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Highlights of Past Exhibits

TOOLS OF THE CLOCKMAKER

The Handcrafting of Clock Movements, from the exhibit Time Made Visible:

Before the industrialization of clock making, the precise handcrafting of clock movements from cast brass, forged iron, and steel was an extraordinarily time-consuming process.

To begin the construction of a clock movement, plates and wheels were cast from brass, then hammered to harden them. After it had been filed flat, each wheel blank had a hole drilled in its center, and was turned on a lathe arbor, or turn, until its diameter was made true. These wheels became gears when teeth were cut with a clockmaker's engine. Small steel parts were also machined, and pinions (small-toothed wheels driven by the gears) were forged, filed, and tempered. Riveting the gears into place on their arbors, or axles, completed the assembly of the movement.

Clock dials were cast or cut from brass, which was then hammered, filed, polished and sometimes engraved. Finally, holes were drilled for the arbors and dials. The entire process involved workers with many different skills.


The following is a brief description of some of the specialized tools employed by clockmakers. Generally, we do not distinguish between watchmakers and clockmakers, although their tools may have been somewhat different, e.g., in size.
Unless otherwise noted, all tools are from the collection of the Museum.


Balance Truing Caliper, 1889-1899
Steel
E.F.B. & Company
[possibly Ezra F. Bowman & Company, Lancaster, PA]


This tool was used by a watchmaker to true a balance wheel. The pivots of the wheel were placed into tiny depressions in the arms of the caliper. The adjustable index was then moved close to the edge of the balance wheel, which was spun to see if it were true (straight) prior to balancing (poising). Modern versions of this tool are still in use today.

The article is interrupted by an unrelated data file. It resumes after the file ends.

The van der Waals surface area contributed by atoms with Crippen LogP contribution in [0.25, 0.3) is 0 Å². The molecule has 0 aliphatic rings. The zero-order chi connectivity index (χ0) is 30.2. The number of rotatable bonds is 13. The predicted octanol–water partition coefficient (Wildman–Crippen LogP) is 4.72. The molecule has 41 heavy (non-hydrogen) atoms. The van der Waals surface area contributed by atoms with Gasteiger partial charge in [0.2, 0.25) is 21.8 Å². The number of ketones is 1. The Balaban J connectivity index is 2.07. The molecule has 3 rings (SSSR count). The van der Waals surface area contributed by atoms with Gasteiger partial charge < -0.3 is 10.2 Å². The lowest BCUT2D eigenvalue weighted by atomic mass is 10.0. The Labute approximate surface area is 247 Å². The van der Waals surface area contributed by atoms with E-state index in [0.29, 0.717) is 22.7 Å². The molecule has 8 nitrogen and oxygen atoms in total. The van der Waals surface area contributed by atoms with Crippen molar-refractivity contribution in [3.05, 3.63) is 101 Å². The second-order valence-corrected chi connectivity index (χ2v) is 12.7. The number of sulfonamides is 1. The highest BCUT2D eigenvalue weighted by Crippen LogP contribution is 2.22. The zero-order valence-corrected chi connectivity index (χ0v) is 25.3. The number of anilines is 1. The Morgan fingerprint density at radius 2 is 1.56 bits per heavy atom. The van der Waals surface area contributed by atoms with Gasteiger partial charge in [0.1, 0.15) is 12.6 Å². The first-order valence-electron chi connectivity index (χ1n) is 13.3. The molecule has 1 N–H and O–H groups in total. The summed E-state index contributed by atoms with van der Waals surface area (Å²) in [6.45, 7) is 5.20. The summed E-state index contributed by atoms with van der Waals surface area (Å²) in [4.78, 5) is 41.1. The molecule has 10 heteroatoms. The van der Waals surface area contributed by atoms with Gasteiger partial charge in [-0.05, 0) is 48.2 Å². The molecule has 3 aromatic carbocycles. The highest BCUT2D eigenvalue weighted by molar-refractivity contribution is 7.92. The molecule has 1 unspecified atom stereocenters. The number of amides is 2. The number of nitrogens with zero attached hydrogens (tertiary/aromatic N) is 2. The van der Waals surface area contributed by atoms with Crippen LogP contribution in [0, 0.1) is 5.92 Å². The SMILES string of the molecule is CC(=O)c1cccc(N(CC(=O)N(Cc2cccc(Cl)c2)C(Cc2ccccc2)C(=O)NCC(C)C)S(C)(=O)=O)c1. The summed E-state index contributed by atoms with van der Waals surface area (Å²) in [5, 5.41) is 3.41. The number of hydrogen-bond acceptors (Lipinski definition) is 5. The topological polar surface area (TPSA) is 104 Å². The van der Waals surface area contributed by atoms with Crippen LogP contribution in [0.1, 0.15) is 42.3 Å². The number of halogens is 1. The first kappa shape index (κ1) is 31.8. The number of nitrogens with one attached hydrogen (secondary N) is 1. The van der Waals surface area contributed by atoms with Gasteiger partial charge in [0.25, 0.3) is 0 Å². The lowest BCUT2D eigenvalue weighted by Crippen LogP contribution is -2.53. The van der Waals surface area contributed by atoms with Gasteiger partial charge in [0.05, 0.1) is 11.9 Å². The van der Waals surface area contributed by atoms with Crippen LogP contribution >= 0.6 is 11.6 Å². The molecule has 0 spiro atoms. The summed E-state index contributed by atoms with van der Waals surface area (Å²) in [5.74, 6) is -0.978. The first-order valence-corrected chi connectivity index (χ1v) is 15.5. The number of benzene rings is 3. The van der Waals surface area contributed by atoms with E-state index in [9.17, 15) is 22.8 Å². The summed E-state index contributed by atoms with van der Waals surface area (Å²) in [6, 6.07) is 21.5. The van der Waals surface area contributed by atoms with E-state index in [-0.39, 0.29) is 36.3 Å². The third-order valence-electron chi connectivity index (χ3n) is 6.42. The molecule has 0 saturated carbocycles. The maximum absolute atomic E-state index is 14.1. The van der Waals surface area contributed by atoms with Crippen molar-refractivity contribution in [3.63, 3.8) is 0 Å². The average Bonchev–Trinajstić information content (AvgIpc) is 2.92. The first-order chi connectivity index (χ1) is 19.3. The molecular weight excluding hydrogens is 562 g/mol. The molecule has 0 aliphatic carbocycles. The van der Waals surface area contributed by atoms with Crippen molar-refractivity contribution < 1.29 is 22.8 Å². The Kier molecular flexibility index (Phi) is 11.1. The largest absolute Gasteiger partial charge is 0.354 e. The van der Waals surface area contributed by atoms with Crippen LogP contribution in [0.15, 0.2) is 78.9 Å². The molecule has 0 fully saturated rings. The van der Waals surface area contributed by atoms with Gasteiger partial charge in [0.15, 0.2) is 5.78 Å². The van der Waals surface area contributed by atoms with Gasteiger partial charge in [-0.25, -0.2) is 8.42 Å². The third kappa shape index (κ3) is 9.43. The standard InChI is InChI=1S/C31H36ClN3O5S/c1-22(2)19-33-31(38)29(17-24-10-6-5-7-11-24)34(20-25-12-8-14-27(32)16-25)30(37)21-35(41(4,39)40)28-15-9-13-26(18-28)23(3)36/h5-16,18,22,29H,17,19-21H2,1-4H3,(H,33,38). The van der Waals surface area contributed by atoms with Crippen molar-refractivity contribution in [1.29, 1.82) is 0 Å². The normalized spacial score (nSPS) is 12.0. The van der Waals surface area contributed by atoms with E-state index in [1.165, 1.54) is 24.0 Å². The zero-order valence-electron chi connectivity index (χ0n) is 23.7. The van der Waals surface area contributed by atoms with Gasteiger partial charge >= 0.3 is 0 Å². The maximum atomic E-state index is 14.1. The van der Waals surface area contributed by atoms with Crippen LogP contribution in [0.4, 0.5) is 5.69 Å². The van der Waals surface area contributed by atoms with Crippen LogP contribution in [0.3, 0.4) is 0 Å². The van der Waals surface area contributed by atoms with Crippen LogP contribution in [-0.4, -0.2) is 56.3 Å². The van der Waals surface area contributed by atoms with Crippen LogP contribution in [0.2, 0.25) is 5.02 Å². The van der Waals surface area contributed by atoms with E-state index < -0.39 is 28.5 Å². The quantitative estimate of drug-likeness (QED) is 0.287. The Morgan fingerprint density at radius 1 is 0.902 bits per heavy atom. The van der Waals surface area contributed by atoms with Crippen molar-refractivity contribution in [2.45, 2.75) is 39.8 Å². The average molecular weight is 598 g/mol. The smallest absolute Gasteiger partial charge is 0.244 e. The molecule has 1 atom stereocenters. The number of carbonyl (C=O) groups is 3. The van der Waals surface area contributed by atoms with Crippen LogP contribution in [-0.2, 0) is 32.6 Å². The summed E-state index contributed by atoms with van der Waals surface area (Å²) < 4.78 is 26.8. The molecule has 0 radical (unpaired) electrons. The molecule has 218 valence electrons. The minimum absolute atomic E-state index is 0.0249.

Die (Screw) Plate
19th century
Steel


Used to cut threads on tiny screws. Each hole is a die that forms a screw by cutting threads on a piece of wire as it is rotated through the hole. The size of the holes suggests that this is primarily a watchmaker's tool.


Files, 19th century
Steel


Files were used to shape and finish metal for such operations as making and fitting wheels and plates. Files of many shapes and tooth sizes were vital tools for the clock or watch maker.



Rivet Extracting Pliers, 19th century
Brass, Steel

Collection of Mr. William Wilson

Used to remove rivets from various clock parts.

Jeweler's Piercing Saw, 19th century
Iron, wood, steel, brass


To make an interior cut in a workpiece, the blade of the piercing saw was removed by loosening the thumbscrew near the handle. After being inserted in a hole drilled for the purpose, the blade was replaced and the cut was made. Pierced work is common on the ends of clock hands.

Staking Tool, 1881-1892
].G. Hall Manufacturing Company, Roxbury, Vermont
Cast iron, steel


This watchmaker's tool was invented by J. G. Hall. The vertical plunger was used with a variety of "stakes" with different sized or shaped ends for placing rollers and balance wheels on shafts (staffs).

This tool originally came with a wooden stand and forty different stakes, all encased within a glass bell.
Turns, 19th century
Steel


A small lathe of this type was called a
turns by clockmakers. The turns was clamped in a vise, with the work mounted on the centers. Power was supplied by a bow whose string wrapped around the workpiece. The worker held a cutting or polishing tool on the tee shaped tool rest with one hand, and moved the bow back and forth with the other to rotate the work. This tool was used for polishing parts, and for cutting gear blanks to size.


Spring Winder, 19th century
Steel


Springs had to be specifically designed for different clock parts. They were not produced in standard commercial sizes.

Once a spring had been made, this tool was used to coil it tightly so that it could be inserted into the barrel that held it in the clock.

Cross Peen
Riveting Hammer
19th century
Wood, steel


Utility tool for clock and watch makers. The flat end was for general use, while the chisel-shaped peen end was used for spreading rivet heads. The small size shows the delicacy of the work involved.
This is a "cross peen" hammer because the peen is perpendicular to the handle.

The Museum gratefully acknowledges the assistance of Doug Sinclair, H. C. Bright, and other members of the Horological Tools section of the National Association of Watch and Clock Collectors (NAWCC) in assuring the accuracy of these tool descriptions.

Carla Ojha

©2002 Museum of Early Trades & Crafts